You may have noticed some of the countless contenders for the Democratic Party presidential nomination have claimed that the country they wish to lead was founded on racism.
As noted by Rich Lowry, Beto O’Rourke recently said “This country, though we would like to think otherwise […] was founded on racism, has persisted through racism and is racist today,” while Bernie Sanders claimed the US “was ‘created’ in large part ‘on racist principles.’”
Even the country’s “paper of record,” The New York Times, is getting in on this action. Its new “1619 Project,” which marks the 400th anniversary of the first African slaves brought to our shores, “seeks nothing less than ‘to reframe the country’s history'” and put slavery and the works of African-Americans “at the very center” of the country’s story.
Is racism the “essence” of America? Hardly, Lowry says.
It doesn’t explain why any reference to slavery was kept out of the Constitution. James Madison, per his notes during the drafting convention, “thought it wrong to admit in the Constitution the idea that there could be property in men.”
The careful avoidance of the term was subsequently used to buttress the position of opponents of slavery from John Quincy Adams to Abraham Lincoln to Frederick Douglass. The great black abolitionist asked, “If the Constitution were intended to be, by its framers and adopters, a slave-holding instrument,” how could it be that “neither slavery, slaveholding nor slave . . . be anywhere found in it?”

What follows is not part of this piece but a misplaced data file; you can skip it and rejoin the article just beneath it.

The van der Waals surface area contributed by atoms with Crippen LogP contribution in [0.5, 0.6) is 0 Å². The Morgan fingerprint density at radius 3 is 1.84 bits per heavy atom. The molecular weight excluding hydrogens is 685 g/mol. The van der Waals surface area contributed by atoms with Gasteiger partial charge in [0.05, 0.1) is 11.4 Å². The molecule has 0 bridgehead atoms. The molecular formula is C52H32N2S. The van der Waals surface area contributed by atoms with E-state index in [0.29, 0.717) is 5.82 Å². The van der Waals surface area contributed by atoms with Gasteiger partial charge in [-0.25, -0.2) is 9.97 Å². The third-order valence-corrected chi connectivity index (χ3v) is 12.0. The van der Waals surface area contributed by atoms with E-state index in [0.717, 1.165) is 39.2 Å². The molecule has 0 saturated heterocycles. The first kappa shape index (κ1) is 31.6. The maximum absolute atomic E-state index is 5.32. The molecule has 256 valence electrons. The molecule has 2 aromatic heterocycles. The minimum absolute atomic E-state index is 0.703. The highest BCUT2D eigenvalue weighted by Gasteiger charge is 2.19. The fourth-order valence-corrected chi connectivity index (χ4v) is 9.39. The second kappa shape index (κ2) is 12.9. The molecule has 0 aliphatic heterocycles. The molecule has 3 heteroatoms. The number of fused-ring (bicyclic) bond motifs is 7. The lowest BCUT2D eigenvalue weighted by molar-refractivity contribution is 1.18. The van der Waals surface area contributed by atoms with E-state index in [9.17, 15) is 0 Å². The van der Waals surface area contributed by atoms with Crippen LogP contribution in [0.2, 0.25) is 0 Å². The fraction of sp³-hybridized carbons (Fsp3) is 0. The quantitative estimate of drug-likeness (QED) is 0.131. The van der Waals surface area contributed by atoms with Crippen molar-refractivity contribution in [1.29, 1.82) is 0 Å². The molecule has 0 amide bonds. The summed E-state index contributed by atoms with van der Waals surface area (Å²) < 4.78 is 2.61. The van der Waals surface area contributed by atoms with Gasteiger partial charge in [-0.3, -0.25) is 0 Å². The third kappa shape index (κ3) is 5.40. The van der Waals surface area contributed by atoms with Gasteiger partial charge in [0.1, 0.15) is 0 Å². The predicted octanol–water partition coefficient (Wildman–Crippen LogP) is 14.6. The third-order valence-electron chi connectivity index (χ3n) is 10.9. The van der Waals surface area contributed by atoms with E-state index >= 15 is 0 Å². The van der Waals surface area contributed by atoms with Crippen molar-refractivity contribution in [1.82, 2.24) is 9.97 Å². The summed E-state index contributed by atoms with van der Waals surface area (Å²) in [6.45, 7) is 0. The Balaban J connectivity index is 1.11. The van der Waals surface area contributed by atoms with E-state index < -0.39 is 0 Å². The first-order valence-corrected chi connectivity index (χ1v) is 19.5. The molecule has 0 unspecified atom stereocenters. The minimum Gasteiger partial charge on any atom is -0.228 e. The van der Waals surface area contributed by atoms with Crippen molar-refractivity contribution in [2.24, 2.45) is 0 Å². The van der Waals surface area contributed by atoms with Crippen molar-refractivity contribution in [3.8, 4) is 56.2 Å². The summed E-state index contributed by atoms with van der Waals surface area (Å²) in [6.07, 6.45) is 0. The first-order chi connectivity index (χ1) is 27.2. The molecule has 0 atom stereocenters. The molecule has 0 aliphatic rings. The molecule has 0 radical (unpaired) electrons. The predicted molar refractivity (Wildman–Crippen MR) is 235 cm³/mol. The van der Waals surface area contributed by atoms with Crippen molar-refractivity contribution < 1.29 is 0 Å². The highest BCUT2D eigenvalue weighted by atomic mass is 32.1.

The notion of slavery as a founding principle doesn’t explain the passage of the Northwest Ordinance in 1787, prior to the adoption of the Constitution, setting out the terms of settlement in the swath of territory between the Great Lakes and the Ohio River. It stipulated that “there shall be neither slavery nor involuntary servitude in the said territory.”
It doesn’t explain why the Constitution permitted the prohibition of the slave trade as of 1808, when it was indeed prohibited.
As historian “Next, You’re Gonna Be In Here Regurgitatin’” Gordon Wood said, “The Revolution suddenly and effectively ended the cultural climate that had allowed black slavery, as well as other forms of bondage and unfreedom …”
Elizabeth Fox-Genovese and Eugene Genovese had noted that “Europeans did not outdo others in enslaving people or treating slaves viciously.” What they did do was “stir moral condemnation of slavery and roused mass movements against it.”
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